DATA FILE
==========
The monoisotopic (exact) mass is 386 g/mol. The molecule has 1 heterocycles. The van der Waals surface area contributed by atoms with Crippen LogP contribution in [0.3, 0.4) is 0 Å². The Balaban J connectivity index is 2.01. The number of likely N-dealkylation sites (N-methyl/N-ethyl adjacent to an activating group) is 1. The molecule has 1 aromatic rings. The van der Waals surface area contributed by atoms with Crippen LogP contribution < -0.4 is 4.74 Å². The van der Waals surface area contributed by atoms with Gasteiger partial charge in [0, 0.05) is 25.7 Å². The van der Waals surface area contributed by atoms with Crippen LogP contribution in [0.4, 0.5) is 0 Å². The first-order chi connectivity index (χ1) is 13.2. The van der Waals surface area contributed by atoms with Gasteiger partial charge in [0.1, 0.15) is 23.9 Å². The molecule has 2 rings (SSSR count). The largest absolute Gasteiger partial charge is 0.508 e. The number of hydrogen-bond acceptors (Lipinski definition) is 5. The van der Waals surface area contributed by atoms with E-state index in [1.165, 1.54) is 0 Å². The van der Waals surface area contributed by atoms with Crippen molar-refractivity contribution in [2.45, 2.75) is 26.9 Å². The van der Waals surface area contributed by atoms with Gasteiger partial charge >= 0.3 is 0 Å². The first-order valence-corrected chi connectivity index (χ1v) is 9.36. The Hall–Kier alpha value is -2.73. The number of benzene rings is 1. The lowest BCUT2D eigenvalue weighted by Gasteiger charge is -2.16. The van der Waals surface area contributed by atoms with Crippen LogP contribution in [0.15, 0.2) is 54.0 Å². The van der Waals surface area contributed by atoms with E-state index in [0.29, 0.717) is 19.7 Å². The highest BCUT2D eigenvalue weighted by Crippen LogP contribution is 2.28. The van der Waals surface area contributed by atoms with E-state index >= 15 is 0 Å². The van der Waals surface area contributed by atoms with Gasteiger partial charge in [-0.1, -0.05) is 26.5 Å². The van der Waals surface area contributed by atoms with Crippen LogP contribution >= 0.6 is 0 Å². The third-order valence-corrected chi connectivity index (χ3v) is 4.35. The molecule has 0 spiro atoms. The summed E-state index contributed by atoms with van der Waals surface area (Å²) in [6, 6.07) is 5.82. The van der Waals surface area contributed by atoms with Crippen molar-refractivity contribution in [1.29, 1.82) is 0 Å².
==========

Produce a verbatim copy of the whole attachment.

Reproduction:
The monoisotopic (exact) mass is 386 g/mol. The molecule has 1 heterocycles. The van der Waals surface area contributed by atoms with Crippen LogP contribution in [0.3, 0.4) is 0 Å². The Balaban J connectivity index is 2.01. The number of likely N-dealkylation sites (N-methyl/N-ethyl adjacent to an activating group) is 1. The molecule has 1 aromatic rings. The van der Waals surface area contributed by atoms with Crippen LogP contribution < -0.4 is 4.74 Å². The van der Waals surface area contributed by atoms with Gasteiger partial charge in [0, 0.05) is 25.7 Å². The van der Waals surface area contributed by atoms with Crippen LogP contribution in [0.4, 0.5) is 0 Å². The first-order chi connectivity index (χ1) is 13.2. The van der Waals surface area contributed by atoms with Gasteiger partial charge in [0.1, 0.15) is 23.9 Å². The molecule has 2 rings (SSSR count). The largest absolute Gasteiger partial charge is 0.508 e. The number of hydrogen-bond acceptors (Lipinski definition) is 5. The van der Waals surface area contributed by atoms with E-state index in [1.165, 1.54) is 0 Å². The van der Waals surface area contributed by atoms with Crippen molar-refractivity contribution in [2.45, 2.75) is 26.9 Å². The van der Waals surface area contributed by atoms with Gasteiger partial charge >= 0.3 is 0 Å². The first-order valence-corrected chi connectivity index (χ1v) is 9.36. The Hall–Kier alpha value is -2.73. The number of benzene rings is 1. The lowest BCUT2D eigenvalue weighted by Gasteiger charge is -2.16. The van der Waals surface area contributed by atoms with Crippen LogP contribution in [0.15, 0.2) is 54.0 Å². The van der Waals surface area contributed by atoms with E-state index in [0.29, 0.717) is 19.7 Å². The highest BCUT2D eigenvalue weighted by Crippen LogP contribution is 2.28. The van der Waals surface area contributed by atoms with E-state index >= 15 is 0 Å². The van der Waals surface area contributed by atoms with Gasteiger partial charge in [-0.1, -0.05) is 26.5 Å². The van der Waals surface area contributed by atoms with Crippen LogP contribution >= 0.6 is 0 Å². The third-order valence-corrected chi connectivity index (χ3v) is 4.35. The molecule has 0 spiro atoms. The summed E-state index contributed by atoms with van der Waals surface area (Å²) in [6, 6.07) is 5.82. The van der Waals surface area contributed by atoms with Crippen molar-refractivity contribution in [1.29, 1.82) is 0 Å².